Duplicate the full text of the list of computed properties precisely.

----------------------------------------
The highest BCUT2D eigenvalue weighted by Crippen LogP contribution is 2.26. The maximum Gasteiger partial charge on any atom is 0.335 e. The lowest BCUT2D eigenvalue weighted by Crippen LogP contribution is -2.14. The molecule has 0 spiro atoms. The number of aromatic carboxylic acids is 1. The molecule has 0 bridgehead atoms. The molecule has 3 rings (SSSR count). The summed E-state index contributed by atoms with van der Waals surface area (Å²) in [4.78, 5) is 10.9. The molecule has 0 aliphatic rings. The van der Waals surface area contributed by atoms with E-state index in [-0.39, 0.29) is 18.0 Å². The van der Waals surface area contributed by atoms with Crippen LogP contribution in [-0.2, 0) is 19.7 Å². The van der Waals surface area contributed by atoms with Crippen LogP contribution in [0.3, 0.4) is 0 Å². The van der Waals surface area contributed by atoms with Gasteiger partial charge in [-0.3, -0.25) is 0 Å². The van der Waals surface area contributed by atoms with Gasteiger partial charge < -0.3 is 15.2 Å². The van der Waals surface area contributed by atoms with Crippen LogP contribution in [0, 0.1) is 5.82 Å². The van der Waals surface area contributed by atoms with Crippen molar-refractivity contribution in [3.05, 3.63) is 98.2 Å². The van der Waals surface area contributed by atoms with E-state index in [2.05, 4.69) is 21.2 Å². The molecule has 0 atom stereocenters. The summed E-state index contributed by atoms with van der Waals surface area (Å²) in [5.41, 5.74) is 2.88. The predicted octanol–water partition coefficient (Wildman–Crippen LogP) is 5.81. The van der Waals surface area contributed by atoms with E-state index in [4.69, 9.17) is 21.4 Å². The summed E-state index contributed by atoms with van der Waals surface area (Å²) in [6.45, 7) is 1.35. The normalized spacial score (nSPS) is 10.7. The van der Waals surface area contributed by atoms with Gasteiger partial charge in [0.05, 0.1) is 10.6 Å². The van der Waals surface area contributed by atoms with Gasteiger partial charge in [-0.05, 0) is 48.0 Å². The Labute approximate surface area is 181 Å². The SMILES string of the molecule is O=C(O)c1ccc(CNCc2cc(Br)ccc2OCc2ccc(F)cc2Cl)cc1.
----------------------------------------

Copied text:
The highest BCUT2D eigenvalue weighted by Crippen LogP contribution is 2.26. The maximum Gasteiger partial charge on any atom is 0.335 e. The lowest BCUT2D eigenvalue weighted by Crippen LogP contribution is -2.14. The molecule has 0 spiro atoms. The number of aromatic carboxylic acids is 1. The molecule has 0 bridgehead atoms. The molecule has 3 rings (SSSR count). The summed E-state index contributed by atoms with van der Waals surface area (Å²) in [4.78, 5) is 10.9. The molecule has 0 aliphatic rings. The van der Waals surface area contributed by atoms with E-state index in [-0.39, 0.29) is 18.0 Å². The van der Waals surface area contributed by atoms with Crippen LogP contribution in [-0.2, 0) is 19.7 Å². The van der Waals surface area contributed by atoms with Crippen LogP contribution in [0.3, 0.4) is 0 Å². The van der Waals surface area contributed by atoms with Gasteiger partial charge in [-0.3, -0.25) is 0 Å². The van der Waals surface area contributed by atoms with Gasteiger partial charge < -0.3 is 15.2 Å². The van der Waals surface area contributed by atoms with Crippen LogP contribution in [0, 0.1) is 5.82 Å². The van der Waals surface area contributed by atoms with Crippen molar-refractivity contribution in [3.05, 3.63) is 98.2 Å². The van der Waals surface area contributed by atoms with E-state index in [2.05, 4.69) is 21.2 Å². The molecule has 0 atom stereocenters. The summed E-state index contributed by atoms with van der Waals surface area (Å²) in [5.41, 5.74) is 2.88. The predicted octanol–water partition coefficient (Wildman–Crippen LogP) is 5.81. The van der Waals surface area contributed by atoms with E-state index in [4.69, 9.17) is 21.4 Å². The summed E-state index contributed by atoms with van der Waals surface area (Å²) in [6.45, 7) is 1.35. The normalized spacial score (nSPS) is 10.7. The van der Waals surface area contributed by atoms with Gasteiger partial charge in [0.05, 0.1) is 10.6 Å². The van der Waals surface area contributed by atoms with Gasteiger partial charge in [-0.05, 0) is 48.0 Å². The Labute approximate surface area is 181 Å². The SMILES string of the molecule is O=C(O)c1ccc(CNCc2cc(Br)ccc2OCc2ccc(F)cc2Cl)cc1.